The film follows the attempts of Adam Cramer (excellently portrayed by William Shatner, indeed the future Captain Kirk of the Star Trek Enterprise, in what must be his first lead role in a motion picture) to incite the white townspeople to racial violence against the black population. He basically wants to make the segregated American white schools white again.

The film was shot -not without risk- on location in o.a. southeast Missouri using the local population as extra’s which lends an incredible sense of realism to the film. The film received a limited released and was the first movie Corman had ever been involved in that lost money. Later the same year a big studio picture To Kill a Mockingbird which also touched upon similar civil rights issues -be it less direct than The Intruder- was released to great succes. The reputation of The Intruder has been growing in recent years and has led to several re-issues and DVD releases which has now, over 40 years later, resulted in the film turning in a profit.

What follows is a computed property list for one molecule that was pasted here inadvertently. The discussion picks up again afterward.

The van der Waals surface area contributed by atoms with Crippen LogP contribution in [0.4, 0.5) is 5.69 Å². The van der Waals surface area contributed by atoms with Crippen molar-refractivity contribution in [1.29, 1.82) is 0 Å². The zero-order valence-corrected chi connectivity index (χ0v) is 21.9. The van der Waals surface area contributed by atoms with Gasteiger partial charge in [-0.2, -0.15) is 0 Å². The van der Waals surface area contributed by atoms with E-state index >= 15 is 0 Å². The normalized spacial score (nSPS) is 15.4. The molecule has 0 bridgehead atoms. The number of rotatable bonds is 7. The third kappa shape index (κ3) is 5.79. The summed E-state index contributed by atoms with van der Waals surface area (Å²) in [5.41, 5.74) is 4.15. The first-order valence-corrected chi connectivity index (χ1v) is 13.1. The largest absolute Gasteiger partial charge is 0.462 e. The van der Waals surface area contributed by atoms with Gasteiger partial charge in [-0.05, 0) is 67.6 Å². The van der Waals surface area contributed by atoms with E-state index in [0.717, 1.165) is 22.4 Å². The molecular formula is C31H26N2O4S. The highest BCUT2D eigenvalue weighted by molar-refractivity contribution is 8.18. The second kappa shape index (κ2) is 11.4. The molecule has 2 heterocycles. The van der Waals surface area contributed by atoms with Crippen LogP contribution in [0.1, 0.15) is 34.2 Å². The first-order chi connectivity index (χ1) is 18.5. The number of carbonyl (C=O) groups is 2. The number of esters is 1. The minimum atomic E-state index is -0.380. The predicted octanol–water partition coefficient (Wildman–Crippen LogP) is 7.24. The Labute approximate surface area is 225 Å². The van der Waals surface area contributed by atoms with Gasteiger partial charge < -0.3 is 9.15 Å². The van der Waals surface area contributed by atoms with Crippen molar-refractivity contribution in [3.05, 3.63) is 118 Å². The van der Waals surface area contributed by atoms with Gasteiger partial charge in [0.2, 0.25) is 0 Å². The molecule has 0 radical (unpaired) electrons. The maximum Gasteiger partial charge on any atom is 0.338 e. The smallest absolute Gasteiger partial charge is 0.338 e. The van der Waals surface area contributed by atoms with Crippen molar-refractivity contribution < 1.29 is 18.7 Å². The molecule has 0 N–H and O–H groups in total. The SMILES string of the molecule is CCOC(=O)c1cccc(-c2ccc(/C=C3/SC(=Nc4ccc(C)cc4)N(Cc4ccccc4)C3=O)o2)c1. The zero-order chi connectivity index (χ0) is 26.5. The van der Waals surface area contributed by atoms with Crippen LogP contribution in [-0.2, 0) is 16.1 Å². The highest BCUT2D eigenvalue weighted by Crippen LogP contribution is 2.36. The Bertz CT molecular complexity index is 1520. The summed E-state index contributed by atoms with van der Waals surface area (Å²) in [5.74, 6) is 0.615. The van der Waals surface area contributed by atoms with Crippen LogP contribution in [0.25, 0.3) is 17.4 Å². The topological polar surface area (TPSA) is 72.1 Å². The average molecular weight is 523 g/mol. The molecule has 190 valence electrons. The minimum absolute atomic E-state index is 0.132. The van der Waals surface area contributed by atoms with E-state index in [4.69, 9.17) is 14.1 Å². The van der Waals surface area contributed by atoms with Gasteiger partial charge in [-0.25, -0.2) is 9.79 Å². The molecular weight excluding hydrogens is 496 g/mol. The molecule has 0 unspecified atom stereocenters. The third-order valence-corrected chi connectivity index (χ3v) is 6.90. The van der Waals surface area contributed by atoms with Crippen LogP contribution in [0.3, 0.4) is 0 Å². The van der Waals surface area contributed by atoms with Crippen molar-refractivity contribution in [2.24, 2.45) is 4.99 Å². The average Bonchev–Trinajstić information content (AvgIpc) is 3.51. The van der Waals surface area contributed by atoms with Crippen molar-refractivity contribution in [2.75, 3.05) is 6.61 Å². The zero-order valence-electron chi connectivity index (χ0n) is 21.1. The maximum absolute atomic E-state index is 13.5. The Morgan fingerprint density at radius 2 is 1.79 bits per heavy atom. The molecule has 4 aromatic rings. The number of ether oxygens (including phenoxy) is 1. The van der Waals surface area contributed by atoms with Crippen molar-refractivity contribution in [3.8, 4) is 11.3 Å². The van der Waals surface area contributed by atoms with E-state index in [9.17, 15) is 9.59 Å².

Corman stated: “I really believed in it and was disappointed in its commercial reception. But it changed the way I made films. I felt the reason it had failed commercially was that it was too much of a message from me and not entertaining enough. From then on, I made films primarily for the audience’s entertainment. Any personal statement or scene that was important to me would be a beneath-the-surface subtext.”

Even at the age of 90 Corman is still producing movies at a steady rate, his most recent production Death Race 2050, a sequel to Corman’s producuction of Paul Bartel’s cult classic Death Race 2000 (1975), is currently in post production. I’m sure it’ll be entertaining and will undoubtedly have a subtextual social commentary.